The view from the shade tree.
It can get hot here in the Rogue Valley. 100°F plus in the direct sun makes you want to hide back in the 80°F shade of the bank. I’m so hot I don’t have any story for this. So I’ll let Hathaway Jones, famed story teller of yesteryear on the Rogue River, tell us about “The Hot Weather.”
One day Hathaway came into Agness from a trip down from Paradise Bar. He told everyone that although it was hot at Agness it was even more so up at Paradise. When asked how he knew so, he told of watching a lizard in the shade under a porch at a cabin at Paradise. The lizard wanted to reach a stump out in front of the cabin. Every once in a while it would edge out of the shade to run to the stump but the heat drove it back. Finally the lizard took off on the run to the stump but did not make it–he curled up and died, for it was too hot to make it that far. (1)
(1)Stephen Dow Beckham, edited by. Tall Tales From Rogue River: The Yarns of Hathaway Jones. Indiana University Press ©1974, Bloomington, London ISBN 0-253-18654-4
The fly box is open on the Drifter's command center!
An early morning start on the upper Rogue River. After all the details and preparations are attended to, the question becomes what fly pattern should I start with today?
The steelhead pattern called The Skunk.
For this morning one of the fly patterns we concentrated on was the tradition Skunk with jungle cock cheeks.
The morning sun finally lights the water.
Sunday morning because it was going to be real hot, I scheduled a half day on the Rogue. What this means is that we start at Oh Dark Thirty and complete the float before the air temperature gets too hot for comfort. If the bite is exceptionally good, we go beyond the comfort limit.
Releasing trout along the Rogue River
Besides rowing and maneuvering the Drifter to good fishing spots, I spent a lot of time releasing trout.
A cutthroat with open mouth and Hare's Ear comes along side the Drifter.
We finished up the morning with the sun growing hotter and the best cutthroat trout of the day. The spotted,dusky, villian thought he could steel my G.R. Hare’s Ear nymph!
This Rogue River cutthroat fell to a G.R. Hare's Ear nymph.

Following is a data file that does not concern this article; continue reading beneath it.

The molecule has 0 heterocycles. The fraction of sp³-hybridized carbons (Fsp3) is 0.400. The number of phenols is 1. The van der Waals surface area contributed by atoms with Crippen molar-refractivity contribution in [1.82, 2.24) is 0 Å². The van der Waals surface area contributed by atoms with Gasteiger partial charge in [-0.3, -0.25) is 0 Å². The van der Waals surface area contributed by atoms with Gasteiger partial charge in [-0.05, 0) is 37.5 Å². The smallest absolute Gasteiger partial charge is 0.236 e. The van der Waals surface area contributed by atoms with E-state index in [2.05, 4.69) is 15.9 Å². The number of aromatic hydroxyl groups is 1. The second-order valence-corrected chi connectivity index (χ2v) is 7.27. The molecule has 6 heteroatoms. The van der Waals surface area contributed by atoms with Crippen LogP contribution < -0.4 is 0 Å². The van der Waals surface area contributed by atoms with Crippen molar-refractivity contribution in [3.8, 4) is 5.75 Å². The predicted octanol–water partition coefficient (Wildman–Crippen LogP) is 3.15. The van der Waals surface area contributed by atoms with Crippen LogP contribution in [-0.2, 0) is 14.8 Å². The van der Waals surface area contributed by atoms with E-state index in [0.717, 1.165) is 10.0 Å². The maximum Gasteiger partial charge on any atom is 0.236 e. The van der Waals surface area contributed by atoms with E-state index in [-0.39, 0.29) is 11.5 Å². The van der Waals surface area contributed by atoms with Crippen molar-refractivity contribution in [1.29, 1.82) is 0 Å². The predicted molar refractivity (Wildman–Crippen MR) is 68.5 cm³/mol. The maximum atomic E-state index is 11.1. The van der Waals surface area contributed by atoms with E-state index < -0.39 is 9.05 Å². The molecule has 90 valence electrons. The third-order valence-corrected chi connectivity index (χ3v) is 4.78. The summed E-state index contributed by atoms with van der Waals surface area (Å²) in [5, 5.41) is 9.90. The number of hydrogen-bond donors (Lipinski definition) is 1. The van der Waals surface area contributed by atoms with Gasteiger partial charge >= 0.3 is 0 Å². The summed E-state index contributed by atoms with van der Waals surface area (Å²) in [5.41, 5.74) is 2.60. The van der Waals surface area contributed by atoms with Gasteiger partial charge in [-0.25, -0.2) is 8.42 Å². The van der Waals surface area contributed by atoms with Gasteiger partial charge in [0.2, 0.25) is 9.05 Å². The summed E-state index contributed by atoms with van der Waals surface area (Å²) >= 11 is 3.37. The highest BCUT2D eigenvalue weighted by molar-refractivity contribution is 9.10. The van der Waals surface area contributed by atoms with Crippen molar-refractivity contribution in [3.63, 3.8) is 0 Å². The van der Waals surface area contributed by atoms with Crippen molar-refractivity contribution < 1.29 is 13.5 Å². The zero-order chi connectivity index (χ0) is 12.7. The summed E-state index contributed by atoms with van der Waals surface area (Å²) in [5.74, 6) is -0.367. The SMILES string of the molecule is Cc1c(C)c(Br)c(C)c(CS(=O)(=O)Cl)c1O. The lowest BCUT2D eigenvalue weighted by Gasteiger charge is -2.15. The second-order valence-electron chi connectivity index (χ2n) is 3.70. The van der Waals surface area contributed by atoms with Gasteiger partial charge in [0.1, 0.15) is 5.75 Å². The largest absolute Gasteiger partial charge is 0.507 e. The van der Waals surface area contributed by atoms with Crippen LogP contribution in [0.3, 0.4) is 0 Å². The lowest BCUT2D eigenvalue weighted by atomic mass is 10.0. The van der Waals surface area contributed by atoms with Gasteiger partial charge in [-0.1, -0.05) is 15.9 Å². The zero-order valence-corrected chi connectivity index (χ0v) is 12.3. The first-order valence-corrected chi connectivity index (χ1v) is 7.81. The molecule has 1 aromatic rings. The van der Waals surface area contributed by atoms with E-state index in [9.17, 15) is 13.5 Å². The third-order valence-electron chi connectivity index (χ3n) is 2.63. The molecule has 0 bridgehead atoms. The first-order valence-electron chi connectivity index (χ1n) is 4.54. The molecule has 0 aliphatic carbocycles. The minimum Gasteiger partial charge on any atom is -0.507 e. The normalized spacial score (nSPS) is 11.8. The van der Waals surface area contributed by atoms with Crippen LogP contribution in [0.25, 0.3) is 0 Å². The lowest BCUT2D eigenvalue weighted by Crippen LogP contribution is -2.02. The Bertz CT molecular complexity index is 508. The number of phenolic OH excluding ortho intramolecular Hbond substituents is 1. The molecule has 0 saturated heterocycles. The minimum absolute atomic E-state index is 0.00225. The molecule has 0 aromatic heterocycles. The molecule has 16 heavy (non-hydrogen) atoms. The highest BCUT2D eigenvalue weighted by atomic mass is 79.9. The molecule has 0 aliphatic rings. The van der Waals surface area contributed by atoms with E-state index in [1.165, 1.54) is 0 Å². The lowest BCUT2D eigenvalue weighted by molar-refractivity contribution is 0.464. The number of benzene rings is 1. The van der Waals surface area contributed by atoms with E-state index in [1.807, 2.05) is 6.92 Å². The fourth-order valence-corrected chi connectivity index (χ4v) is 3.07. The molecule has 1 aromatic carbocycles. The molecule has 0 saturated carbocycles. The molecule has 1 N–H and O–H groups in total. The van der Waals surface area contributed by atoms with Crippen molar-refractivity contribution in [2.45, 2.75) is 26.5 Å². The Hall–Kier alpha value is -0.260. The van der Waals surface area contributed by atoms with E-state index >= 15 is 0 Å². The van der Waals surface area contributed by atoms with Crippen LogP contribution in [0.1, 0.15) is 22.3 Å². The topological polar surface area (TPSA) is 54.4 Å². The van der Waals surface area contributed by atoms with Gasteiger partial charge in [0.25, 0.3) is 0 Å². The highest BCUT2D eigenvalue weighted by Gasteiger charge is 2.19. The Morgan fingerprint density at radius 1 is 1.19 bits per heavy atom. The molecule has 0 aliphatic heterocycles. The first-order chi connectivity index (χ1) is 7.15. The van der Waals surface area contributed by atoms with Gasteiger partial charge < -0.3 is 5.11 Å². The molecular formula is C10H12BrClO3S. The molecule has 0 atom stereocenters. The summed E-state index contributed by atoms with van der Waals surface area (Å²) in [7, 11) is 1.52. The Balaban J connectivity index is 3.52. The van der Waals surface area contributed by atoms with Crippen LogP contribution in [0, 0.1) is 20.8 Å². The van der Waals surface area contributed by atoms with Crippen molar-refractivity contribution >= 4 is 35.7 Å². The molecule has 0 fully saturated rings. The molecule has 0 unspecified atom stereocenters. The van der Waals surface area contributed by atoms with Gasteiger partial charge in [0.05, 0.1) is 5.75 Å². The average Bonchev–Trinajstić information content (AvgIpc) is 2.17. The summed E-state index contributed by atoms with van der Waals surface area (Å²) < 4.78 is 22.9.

Early morning sunlight on the Rogue River
Our morning started early with sunlight peaking through the bankside trees. There was cold chill to the water and shade. We dressed light as temperatures were forcast to rise above 80°F.
My guest throws a nice loop.
We cast both flies and plugs. Primarily flies, as that is what we love best. We began with the usual heavy Rogue arsenal…weighted Ugly Bugs, G.R. Hare’s Ears, Carpetbaggers…but I had an ace up my sleeve. It produced small trout early on, but later…
Rogue Guiden grins wide as the fish runs far and fast.
The big pull came as I was swinging a large Silver Hilton from the rowers seat. Fish on! I advised John that we would have to exchange places. I could fight this steelhead best from the bow of the drifter. The move was made and the play began. These early summer steelhead can really pull in the high, cold, flow of the upper Rogue.
Finally he shows under the strain of the long, switch rod.
There’s about 850 of these fiesty early summer steelhead counted into the upper Rogue at this time. The water flow has dropped a little. It is about 2500 CFS now. The weather is going to remain warm, so I predict continued excellent conditions for success. Just remember you don’t always need to dredge the bottom with heavily weighted flies. With these warm air temperatures, every once in a while give the traditional summer steelhead fly a try…like a Silver Hilton!
Rogue Guiden and the drifters fish friendly net.
P.S. And thank you John for the good photo work, netting the steelhead, and for handling those oars when I really needed it!